TBI—The “Invisible Injury” | How Its Symptoms Can Go Unnoticed
The mere term “traumatic brain injury” can be scary—and it should be. According to the Centers for Disease Control (CDC), TBI is one of the most frequent causes of death and permanent disability in the country. Over the past 15 years, the incidence of traumatic brain injury has jumped by more than 50%, with nearly 3 million people visiting emergency rooms across the United States every year for treatment of TBI. It’s estimated that more than 50,000 people will die this year because of a traumatic brain injury, and as many as 300,000 people will require hospitalization.
As devastating as a traumatic brain injury can be, it would seem that its symptoms and consequences would be obvious, but they’re not. Known as the “invisible injury,” TBI has many symptoms or side effects that can take days, weeks, or even months to fully manifest. Furthermore, many of the symptoms can be mistaken for other conditions—sleep disorders, depression, nausea, vertigo, and headaches all can be wrongfully attributed to other causes.
Why Traumatic Brain Injuries Can Be Difficult to Diagnose
The most obvious reason you might not recognize a TBI is that the injuries are all inside your head—literally. Unless you have an obvious skull fracture, or something penetrates your skull, you may mistake a concussion or traumatic brain injury as nothing more than a bump on the head. Other factors that may mislead you include:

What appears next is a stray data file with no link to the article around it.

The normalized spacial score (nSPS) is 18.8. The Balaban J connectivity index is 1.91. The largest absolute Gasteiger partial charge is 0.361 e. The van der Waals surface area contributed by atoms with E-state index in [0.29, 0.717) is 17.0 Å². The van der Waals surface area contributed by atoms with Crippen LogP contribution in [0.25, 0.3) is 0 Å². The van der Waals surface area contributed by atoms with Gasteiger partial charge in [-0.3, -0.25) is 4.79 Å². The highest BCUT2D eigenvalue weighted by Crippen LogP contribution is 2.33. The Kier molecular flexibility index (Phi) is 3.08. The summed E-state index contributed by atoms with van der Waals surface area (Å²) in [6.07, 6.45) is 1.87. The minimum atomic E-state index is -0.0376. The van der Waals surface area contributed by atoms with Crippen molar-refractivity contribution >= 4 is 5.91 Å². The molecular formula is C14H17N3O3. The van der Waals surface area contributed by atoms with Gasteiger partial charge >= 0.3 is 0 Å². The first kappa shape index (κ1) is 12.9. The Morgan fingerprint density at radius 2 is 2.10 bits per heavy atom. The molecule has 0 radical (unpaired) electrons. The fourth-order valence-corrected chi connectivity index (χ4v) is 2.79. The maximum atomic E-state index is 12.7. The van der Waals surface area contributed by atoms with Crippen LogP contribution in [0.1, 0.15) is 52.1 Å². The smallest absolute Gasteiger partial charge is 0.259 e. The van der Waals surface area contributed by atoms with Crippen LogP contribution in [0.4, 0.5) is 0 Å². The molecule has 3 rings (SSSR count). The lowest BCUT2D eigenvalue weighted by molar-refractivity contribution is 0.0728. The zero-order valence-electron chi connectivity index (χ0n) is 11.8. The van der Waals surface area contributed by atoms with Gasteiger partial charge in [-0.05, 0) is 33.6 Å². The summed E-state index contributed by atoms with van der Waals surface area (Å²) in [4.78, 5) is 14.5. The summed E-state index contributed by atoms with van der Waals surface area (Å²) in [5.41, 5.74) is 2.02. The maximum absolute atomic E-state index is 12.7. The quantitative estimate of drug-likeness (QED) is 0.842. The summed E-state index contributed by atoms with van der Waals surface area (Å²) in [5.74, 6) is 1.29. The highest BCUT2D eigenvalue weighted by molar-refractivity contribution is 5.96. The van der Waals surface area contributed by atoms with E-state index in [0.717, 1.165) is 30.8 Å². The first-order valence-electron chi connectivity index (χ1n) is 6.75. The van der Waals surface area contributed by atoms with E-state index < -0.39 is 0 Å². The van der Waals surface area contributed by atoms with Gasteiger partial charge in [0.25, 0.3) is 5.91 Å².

- The misperception that a TBI always causes loss of consciousness – You can have a TBI without blacking out or feeling dizzy or lightheaded, even for an instant. In fact, you can suffer a traumatic brain injury in a low-speed, low-impact motor vehicle accident or with a seemingly innocuous blow to the head.
- The false belief that TBIs are always caused by a blow or blunt trauma to the head – To the contrary, you can sustain a serious TBI without any impact to your head, neck, or shoulders. Consider a whiplash injury, where your head snaps back and forth, causing your brain to bounce off the inside of your skull. That can cause significant bruising, tearing, or bleeding in your brain.
- Many traumatic brain injuries don’t show up on an X-ray, MRI, or CT scan – A clean scan can give you false belief that you haven’t suffered a TBI.
The Long-Term Consequences of a Traumatic Brain Injury
In a study published in the Journal of Neurotrauma, researchers concluded that traumatic brain injury can lead to permanent disabilities that “increase long-term mortality and reduced life expectation.” Researchers found that even one TBI can have a wide range of negative side effects, such as seizures, sleep disorders, and psychiatric illness, conditions that may last for months or years after the injury.
Contact the Experienced TBI Lawyers at Bailey & Galyen
At the law office of Bailey & Galyen, we know from experience that a traumatic brain injury can change your life in an instant. We provide a free initial consultation to anyone with a potential personal injury claim. To set up a meeting with an aggressive, results-oriented personal injury attorney, send us an e-mail or call us at 844-402-2992. Our phones are answered 24 hours a day, seven days a week.